This is yet another example of subtyping messing up everything. If you think of your employee subclasses as constructors (in the Haskell sense) instead of as subtypes, you'll find that the type class approach is much more comfortable. –  Travis Brown Aug 16 '13 at 1:36
3  
I'm not sure Haskell would solve this problem in the way you think it would. Haskell's standard list type is not heterogeneous, so all elements would have the same typeclass instance. The idea of putting distinct types Packer and Shipper in the same list just wouldn't work. –  Ben James Aug 16 '13 at 7:33

2 Answers 2

The way you'd typically implement an algebraic data type in Scala would be with case classes:

sealed trait Employee
case class Packer(boxesPacked: Int, cratesPacked: Int) extends Employee
case class Shipper(trucksShipped: Int) extends Employee

This gives pattern extractors for the Packer and Shipper constructors, so you can match on them.

Unfortunately, Packer and Shipper are also distinct (sub)types, but part of the pattern of encoding an algebraic data type in Scala is to be disciplined about ignoring this. Instead, when distinguishing between a packer or shipper, use pattern matching as you would in Haskell:

implicit object EmployeeReportMaker extends ReportMaker[Employee] {
  def printReport(e: Employee) = e match {
    case Packer(boxes, crates) => // ...
    case Shipper(trucks)       => // ...
  }
}

If you have no other types for which you need a ReportMaker instance, then perhaps the type class isn't needed, and you can just use the printReport function.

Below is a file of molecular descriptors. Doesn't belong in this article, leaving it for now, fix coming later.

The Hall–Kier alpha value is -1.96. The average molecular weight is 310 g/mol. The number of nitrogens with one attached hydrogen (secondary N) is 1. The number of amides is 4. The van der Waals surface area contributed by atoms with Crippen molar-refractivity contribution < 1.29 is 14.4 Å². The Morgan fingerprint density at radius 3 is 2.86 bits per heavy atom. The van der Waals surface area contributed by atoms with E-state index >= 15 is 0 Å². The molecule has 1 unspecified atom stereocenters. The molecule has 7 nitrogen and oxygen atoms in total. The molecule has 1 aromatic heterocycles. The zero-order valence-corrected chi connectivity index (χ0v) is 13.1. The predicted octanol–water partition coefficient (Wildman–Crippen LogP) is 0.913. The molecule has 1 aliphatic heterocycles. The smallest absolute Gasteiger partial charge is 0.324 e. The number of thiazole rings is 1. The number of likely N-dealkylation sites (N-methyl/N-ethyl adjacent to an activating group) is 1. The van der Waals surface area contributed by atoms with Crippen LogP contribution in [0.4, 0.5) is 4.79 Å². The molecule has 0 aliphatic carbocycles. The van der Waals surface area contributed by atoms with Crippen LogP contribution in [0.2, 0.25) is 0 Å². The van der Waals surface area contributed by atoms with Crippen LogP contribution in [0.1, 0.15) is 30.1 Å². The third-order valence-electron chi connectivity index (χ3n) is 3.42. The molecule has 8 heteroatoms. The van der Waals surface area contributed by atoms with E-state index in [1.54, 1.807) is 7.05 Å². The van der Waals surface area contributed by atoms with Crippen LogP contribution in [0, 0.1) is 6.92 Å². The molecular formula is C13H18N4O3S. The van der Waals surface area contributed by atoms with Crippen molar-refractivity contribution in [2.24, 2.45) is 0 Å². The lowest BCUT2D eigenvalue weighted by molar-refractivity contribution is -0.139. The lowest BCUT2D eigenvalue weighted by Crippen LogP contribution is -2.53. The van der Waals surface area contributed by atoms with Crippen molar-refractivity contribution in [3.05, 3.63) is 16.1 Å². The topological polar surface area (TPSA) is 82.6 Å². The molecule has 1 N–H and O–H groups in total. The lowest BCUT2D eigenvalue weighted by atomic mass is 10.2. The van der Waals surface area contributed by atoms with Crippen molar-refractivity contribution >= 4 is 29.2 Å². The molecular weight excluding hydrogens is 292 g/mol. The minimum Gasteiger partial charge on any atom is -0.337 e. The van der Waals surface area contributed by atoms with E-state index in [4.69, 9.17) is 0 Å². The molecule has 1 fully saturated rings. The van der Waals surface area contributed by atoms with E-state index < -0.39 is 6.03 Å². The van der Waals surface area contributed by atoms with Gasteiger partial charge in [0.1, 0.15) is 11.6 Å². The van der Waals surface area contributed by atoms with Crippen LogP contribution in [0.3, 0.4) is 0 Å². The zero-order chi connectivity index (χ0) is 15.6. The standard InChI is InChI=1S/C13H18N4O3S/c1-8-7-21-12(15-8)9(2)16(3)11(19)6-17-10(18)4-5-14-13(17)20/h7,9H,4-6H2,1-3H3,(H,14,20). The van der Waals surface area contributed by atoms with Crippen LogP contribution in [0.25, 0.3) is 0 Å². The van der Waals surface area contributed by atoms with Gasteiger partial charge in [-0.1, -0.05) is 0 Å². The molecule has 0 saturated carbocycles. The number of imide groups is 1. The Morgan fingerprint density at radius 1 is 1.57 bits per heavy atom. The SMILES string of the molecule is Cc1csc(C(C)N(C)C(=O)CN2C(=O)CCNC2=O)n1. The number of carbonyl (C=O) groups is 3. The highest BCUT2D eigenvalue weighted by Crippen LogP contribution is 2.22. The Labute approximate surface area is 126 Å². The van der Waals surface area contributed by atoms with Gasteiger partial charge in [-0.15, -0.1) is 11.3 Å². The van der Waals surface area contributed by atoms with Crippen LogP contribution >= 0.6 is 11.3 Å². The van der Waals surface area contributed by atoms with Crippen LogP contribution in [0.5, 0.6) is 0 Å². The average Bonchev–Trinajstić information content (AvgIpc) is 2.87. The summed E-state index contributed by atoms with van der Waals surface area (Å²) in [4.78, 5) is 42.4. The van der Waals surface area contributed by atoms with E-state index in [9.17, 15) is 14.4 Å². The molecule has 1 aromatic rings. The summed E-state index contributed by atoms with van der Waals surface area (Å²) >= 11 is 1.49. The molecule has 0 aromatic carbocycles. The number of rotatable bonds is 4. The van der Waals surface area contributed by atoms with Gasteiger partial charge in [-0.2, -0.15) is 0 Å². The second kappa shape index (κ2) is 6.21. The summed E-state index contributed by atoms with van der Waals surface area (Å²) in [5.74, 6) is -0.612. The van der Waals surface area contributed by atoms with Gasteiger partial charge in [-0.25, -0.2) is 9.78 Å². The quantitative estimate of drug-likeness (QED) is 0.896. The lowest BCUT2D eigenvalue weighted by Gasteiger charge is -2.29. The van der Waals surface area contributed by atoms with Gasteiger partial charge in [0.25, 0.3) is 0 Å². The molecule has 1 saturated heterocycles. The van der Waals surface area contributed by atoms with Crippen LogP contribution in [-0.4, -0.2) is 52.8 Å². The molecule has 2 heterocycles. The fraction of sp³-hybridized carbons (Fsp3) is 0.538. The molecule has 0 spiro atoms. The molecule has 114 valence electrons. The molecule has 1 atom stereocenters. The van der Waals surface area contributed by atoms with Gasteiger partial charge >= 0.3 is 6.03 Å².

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This doesn't solve the problem because, as you said, type classes are only used when you know someone is going to need to add more data types later on. For example, the author of the employee code might think that somewhere later down the line someone will need to add a Manager class. But since you're using pattern matching to solve the problem, he can't add the class unless he modifies the library code itself. Which he may not be able to do. –  DrPepper Aug 16 '13 at 18:51

However, writing a method that would attempt to print out the report of every employee in the roster would be impossible, without explicitly storing the rm object that gets passed to reportAndAdd!

Not sure of your precise problem. The following should work (obviously with separate reports concatenated at the I/O output point):

def printReport(ls: List[Employee]) = {
  def printReport[T <: Employee](e: T)(implicit rm: ReportMaker[T]) = rm.printReport(e)
  ls foreach(printReport(_))
}

However, doing I/O somewhere down the method-call-tree (or in methods called iteratively) is against the 'functional philosophy'. Better to generate individual sub-reports as String / List[String] / other precise structure, bubble them all the up to the outermost method and do I/O in a single hit. E.g.:

trait ReportMaker[T] {
  def generateReport(t: T): String
}

(insert implicit Objects similar to Q ...)

def printReport(ls: List[Employee]) = {
  def generateReport[T <: Employee](e: T)(implicit rm: ReportMaker[T]): String = rm.generateReport(e)
  // trivial example with string concatenation - but could do any fancy combine :)
  someIOManager.print(ls.map(generateReport(_)).mkString("""\n""")))
}